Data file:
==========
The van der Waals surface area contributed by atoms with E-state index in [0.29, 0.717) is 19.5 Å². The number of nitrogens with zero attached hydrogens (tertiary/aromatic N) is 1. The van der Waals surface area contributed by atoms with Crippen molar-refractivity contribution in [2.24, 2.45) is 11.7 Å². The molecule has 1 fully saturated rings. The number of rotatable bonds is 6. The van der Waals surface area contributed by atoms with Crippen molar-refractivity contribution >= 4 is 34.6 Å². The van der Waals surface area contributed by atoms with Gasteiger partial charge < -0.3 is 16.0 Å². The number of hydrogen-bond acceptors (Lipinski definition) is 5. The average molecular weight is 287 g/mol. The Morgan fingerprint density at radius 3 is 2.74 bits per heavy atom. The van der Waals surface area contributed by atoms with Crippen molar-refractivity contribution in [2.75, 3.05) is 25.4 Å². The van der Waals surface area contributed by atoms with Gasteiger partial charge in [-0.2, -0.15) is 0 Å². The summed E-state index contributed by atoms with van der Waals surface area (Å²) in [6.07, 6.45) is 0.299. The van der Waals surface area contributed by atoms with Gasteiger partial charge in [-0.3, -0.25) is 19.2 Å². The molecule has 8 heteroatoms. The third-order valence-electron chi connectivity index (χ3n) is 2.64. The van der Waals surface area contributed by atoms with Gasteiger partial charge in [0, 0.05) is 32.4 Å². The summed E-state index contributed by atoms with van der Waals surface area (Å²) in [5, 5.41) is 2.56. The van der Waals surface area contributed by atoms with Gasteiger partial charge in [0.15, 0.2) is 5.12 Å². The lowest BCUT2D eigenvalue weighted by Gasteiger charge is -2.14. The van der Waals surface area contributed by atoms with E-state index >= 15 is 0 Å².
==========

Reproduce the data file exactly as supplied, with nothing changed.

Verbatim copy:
The van der Waals surface area contributed by atoms with E-state index in [0.29, 0.717) is 19.5 Å². The number of nitrogens with zero attached hydrogens (tertiary/aromatic N) is 1. The van der Waals surface area contributed by atoms with Crippen molar-refractivity contribution in [2.24, 2.45) is 11.7 Å². The molecule has 1 fully saturated rings. The number of rotatable bonds is 6. The van der Waals surface area contributed by atoms with Crippen molar-refractivity contribution >= 4 is 34.6 Å². The van der Waals surface area contributed by atoms with Gasteiger partial charge < -0.3 is 16.0 Å². The number of hydrogen-bond acceptors (Lipinski definition) is 5. The average molecular weight is 287 g/mol. The Morgan fingerprint density at radius 3 is 2.74 bits per heavy atom. The van der Waals surface area contributed by atoms with Crippen molar-refractivity contribution in [2.75, 3.05) is 25.4 Å². The van der Waals surface area contributed by atoms with Gasteiger partial charge in [-0.2, -0.15) is 0 Å². The summed E-state index contributed by atoms with van der Waals surface area (Å²) in [6.07, 6.45) is 0.299. The van der Waals surface area contributed by atoms with Gasteiger partial charge in [-0.3, -0.25) is 19.2 Å². The molecule has 8 heteroatoms. The third-order valence-electron chi connectivity index (χ3n) is 2.64. The van der Waals surface area contributed by atoms with Gasteiger partial charge in [0, 0.05) is 32.4 Å². The summed E-state index contributed by atoms with van der Waals surface area (Å²) in [5, 5.41) is 2.56. The van der Waals surface area contributed by atoms with Gasteiger partial charge in [0.15, 0.2) is 5.12 Å². The lowest BCUT2D eigenvalue weighted by Gasteiger charge is -2.14. The van der Waals surface area contributed by atoms with E-state index >= 15 is 0 Å².